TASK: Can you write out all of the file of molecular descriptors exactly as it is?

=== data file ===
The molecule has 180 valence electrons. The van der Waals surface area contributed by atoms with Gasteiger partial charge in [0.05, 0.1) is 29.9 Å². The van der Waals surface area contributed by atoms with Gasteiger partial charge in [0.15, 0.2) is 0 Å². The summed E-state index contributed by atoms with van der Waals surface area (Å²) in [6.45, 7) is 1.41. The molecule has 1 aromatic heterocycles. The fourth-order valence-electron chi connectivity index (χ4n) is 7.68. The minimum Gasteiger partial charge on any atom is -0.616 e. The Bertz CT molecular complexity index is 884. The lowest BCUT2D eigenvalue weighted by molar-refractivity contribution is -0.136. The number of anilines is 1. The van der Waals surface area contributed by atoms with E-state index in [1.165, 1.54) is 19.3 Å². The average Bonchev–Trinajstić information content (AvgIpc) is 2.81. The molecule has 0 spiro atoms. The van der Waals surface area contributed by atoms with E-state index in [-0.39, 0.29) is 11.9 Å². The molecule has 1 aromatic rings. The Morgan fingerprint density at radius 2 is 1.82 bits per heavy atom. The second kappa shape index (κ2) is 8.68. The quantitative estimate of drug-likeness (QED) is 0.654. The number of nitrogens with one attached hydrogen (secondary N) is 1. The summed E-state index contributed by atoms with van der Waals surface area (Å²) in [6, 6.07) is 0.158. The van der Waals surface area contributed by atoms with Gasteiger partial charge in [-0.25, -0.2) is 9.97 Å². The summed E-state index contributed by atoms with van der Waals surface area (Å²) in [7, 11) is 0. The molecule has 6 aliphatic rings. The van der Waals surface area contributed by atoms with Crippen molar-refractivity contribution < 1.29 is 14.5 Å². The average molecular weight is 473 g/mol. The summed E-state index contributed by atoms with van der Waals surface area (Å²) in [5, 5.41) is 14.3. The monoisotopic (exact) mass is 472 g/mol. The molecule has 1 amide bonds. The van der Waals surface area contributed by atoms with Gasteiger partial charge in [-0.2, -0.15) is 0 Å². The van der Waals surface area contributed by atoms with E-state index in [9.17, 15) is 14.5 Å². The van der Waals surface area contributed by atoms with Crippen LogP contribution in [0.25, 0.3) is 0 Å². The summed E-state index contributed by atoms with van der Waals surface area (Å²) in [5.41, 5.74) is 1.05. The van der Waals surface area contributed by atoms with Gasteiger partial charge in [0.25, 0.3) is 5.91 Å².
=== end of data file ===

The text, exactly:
The molecule has 180 valence electrons. The van der Waals surface area contributed by atoms with Gasteiger partial charge in [0.05, 0.1) is 29.9 Å². The van der Waals surface area contributed by atoms with Gasteiger partial charge in [0.15, 0.2) is 0 Å². The summed E-state index contributed by atoms with van der Waals surface area (Å²) in [6.45, 7) is 1.41. The molecule has 1 aromatic heterocycles. The fourth-order valence-electron chi connectivity index (χ4n) is 7.68. The minimum Gasteiger partial charge on any atom is -0.616 e. The Bertz CT molecular complexity index is 884. The lowest BCUT2D eigenvalue weighted by molar-refractivity contribution is -0.136. The number of anilines is 1. The van der Waals surface area contributed by atoms with E-state index in [1.165, 1.54) is 19.3 Å². The average Bonchev–Trinajstić information content (AvgIpc) is 2.81. The molecule has 0 spiro atoms. The van der Waals surface area contributed by atoms with E-state index in [-0.39, 0.29) is 11.9 Å². The molecule has 1 aromatic rings. The Morgan fingerprint density at radius 2 is 1.82 bits per heavy atom. The second kappa shape index (κ2) is 8.68. The quantitative estimate of drug-likeness (QED) is 0.654. The number of nitrogens with one attached hydrogen (secondary N) is 1. The summed E-state index contributed by atoms with van der Waals surface area (Å²) in [6, 6.07) is 0.158. The van der Waals surface area contributed by atoms with Gasteiger partial charge in [-0.25, -0.2) is 9.97 Å². The summed E-state index contributed by atoms with van der Waals surface area (Å²) in [7, 11) is 0. The molecule has 6 aliphatic rings. The van der Waals surface area contributed by atoms with Crippen molar-refractivity contribution < 1.29 is 14.5 Å². The average molecular weight is 473 g/mol. The summed E-state index contributed by atoms with van der Waals surface area (Å²) in [5, 5.41) is 14.3. The monoisotopic (exact) mass is 472 g/mol. The molecule has 1 amide bonds. The van der Waals surface area contributed by atoms with Gasteiger partial charge in [-0.2, -0.15) is 0 Å². The van der Waals surface area contributed by atoms with E-state index in [9.17, 15) is 14.5 Å². The van der Waals surface area contributed by atoms with Crippen LogP contribution in [0.25, 0.3) is 0 Å². The summed E-state index contributed by atoms with van der Waals surface area (Å²) in [5.41, 5.74) is 1.05. The van der Waals surface area contributed by atoms with Gasteiger partial charge in [0.25, 0.3) is 5.91 Å².